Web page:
Researchers say Africa’s Birds of Prey could go extinct


The iconic Africa’s birds of prey, including long-crested eagle, African hawk eagle, and dark chanting goshawk, are staring at an extinction crisis amid mounting threats, international researchers said.

According to a study from global researchers published in the journal Nature Ecology & Evolution, 90 percent of 42 species of African raptors could experience a drastic population decline, threatening ecosystem balance.

Based on road surveys conducted within four regions of Africa at 20- to 40-year intervals, the study noted that large birds of prey have experienced significant declines in unprotected areas where they are exposed to poaching and retaliatory attacks from farmers and herders.

Darcy Ogada, the Africa program director at the Peregrine Fund, an international conservation lobby, decried the loss of the continent’s majestic birds of prey, driven by human actions and shrinking natural habitation.

“One of Africa’s most iconic raptors, the Secretarybird, is on the brink of extinction,” Ogada said in a statement issued in the Kenyan capital of Nairobi on Thursday evening, calling for redoubling efforts to avert further loss of birds of prey in the continent.

Given the myriad threats facing Africa’s charismatic eagle and vulture species, including loss of their natural habitat and poisoning, they could become extinct in much of the continent’s unprotected land by the latter half of this century, noted researchers.

The researchers cited a steep decline among raptors currently classified as being of “least concern” in the global Red List of threatened species, including the Wahlberg Eagle, Long-crested eagle, African-harrier hawk, and brown-snake eagle.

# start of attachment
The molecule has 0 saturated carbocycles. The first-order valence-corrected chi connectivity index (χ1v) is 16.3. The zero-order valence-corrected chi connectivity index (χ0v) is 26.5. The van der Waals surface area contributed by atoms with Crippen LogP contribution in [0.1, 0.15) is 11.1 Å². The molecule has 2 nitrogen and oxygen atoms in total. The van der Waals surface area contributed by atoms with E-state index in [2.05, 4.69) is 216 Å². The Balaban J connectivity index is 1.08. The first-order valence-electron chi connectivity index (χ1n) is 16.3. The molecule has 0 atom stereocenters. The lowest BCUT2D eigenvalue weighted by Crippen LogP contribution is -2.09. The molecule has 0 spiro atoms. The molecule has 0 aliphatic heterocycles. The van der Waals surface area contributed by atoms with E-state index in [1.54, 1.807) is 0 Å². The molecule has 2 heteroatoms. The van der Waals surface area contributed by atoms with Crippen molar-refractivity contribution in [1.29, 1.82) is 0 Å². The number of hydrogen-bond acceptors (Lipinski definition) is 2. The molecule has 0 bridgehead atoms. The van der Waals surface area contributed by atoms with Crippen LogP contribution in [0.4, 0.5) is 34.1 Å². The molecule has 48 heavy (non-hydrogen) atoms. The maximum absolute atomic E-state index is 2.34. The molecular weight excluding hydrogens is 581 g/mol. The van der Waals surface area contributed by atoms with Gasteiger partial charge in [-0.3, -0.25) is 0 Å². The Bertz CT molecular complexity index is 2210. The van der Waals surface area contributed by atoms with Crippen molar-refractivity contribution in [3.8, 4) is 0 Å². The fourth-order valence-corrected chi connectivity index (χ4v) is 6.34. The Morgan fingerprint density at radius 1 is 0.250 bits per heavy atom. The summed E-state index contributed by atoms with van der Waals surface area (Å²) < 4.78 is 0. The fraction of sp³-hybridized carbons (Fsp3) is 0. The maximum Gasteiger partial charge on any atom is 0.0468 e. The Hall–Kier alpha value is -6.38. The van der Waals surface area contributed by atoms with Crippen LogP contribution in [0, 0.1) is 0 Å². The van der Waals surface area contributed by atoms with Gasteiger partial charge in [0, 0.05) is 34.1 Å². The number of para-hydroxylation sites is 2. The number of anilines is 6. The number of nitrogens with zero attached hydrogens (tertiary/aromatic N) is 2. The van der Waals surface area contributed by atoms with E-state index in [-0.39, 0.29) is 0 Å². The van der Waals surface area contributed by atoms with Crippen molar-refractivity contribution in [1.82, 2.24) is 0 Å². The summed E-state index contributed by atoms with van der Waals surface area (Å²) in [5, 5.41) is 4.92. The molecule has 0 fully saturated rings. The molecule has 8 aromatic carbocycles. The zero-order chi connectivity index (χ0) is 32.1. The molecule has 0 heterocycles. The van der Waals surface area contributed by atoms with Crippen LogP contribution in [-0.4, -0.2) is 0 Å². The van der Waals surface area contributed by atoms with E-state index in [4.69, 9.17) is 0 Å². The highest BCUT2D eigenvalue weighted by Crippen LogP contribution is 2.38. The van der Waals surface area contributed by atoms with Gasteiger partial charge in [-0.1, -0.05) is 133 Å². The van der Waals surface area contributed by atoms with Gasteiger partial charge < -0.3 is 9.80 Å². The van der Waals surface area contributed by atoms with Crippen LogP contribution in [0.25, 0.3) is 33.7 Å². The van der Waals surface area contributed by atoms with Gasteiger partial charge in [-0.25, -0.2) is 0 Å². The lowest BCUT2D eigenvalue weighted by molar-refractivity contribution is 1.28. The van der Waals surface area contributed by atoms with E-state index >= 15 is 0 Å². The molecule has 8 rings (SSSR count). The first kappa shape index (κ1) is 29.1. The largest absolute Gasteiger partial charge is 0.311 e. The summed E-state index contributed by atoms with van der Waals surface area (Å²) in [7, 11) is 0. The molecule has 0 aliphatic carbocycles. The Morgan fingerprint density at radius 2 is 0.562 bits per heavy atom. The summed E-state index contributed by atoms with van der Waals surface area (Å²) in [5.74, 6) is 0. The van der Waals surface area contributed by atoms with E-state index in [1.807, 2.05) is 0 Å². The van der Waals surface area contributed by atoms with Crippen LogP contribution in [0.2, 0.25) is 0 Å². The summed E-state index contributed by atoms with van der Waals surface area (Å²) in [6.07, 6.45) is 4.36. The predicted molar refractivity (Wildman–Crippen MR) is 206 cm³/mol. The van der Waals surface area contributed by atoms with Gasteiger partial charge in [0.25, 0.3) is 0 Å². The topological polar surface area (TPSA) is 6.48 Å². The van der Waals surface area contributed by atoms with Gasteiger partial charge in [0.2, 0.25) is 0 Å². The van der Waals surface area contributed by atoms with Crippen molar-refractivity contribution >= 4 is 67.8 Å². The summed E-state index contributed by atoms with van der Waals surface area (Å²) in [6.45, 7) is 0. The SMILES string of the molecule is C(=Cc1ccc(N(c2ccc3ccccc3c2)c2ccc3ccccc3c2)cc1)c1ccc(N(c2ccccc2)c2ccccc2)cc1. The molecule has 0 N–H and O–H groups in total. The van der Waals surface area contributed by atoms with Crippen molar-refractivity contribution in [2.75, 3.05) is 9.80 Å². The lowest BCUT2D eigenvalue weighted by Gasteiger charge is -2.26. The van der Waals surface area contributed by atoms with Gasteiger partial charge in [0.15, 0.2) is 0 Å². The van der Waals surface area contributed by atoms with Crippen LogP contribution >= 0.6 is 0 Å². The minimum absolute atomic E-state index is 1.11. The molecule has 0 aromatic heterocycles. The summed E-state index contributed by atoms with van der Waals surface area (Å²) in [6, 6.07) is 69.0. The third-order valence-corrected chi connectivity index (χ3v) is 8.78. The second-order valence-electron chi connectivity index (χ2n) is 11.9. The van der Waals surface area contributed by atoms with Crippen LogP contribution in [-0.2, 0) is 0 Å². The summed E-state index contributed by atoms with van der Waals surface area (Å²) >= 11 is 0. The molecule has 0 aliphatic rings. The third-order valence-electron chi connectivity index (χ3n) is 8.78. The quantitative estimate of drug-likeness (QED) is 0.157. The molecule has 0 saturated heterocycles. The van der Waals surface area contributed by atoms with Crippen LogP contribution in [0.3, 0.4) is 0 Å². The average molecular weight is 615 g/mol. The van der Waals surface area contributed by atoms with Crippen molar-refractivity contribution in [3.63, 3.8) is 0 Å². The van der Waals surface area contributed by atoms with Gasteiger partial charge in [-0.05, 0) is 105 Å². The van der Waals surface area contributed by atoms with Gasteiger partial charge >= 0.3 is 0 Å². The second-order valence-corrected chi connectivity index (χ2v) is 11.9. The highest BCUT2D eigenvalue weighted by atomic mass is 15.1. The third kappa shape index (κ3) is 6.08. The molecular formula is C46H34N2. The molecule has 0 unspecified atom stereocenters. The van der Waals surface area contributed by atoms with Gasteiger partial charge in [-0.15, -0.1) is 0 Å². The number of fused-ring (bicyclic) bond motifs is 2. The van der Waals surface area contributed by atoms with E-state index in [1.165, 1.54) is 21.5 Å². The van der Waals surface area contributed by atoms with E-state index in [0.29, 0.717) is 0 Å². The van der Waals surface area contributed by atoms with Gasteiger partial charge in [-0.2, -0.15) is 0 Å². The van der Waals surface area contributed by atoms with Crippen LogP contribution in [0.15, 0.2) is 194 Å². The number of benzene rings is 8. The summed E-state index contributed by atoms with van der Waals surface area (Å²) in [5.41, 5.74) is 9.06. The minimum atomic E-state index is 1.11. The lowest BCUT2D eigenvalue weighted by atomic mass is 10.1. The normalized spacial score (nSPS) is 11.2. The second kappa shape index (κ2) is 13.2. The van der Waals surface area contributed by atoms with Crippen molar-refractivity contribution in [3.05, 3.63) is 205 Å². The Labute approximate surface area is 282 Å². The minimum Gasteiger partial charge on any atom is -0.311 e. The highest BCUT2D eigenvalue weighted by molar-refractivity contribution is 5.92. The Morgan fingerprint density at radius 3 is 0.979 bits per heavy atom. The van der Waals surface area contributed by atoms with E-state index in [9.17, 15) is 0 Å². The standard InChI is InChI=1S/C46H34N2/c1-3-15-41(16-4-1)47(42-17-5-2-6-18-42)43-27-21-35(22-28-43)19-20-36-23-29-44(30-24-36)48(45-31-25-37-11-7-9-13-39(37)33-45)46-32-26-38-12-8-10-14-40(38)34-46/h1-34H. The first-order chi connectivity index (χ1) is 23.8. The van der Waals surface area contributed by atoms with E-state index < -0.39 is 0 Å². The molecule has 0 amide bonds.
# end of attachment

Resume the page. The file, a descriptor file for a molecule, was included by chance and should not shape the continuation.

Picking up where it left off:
Phil Shaw, a lead author of the study, noted that since the 1970s, a large swathe of African forested land and savanna grassland has been converted into farmland, intensifying pressure on the raptors’ population.

Shaw emphasized the need to expand the continent’s protected landmass and mitigate pressure on birds of prey whose contribution to ecosystem and human health is immense.

Besides poisoning by herders and poachers, African raptors are grappling with shrinking breeding sites and food supplies, electrocution on power lines, and collision with wind turbines, said the researchers.

The decline in raptors population was twice higher in West Africa compared to other parts of the continent, the researchers noted, adding that some raptors, like Beaudouin’s snake-eagle, native to West Africa, are vanishing into oblivion.

Martin Odino, the study co-author from the Peregrine Fund and National Museums of Kenya, stressed that educating grassroots communities, policymakers, and wildlife managers will be key to strengthening the conservation of Africa’s birds of prey.

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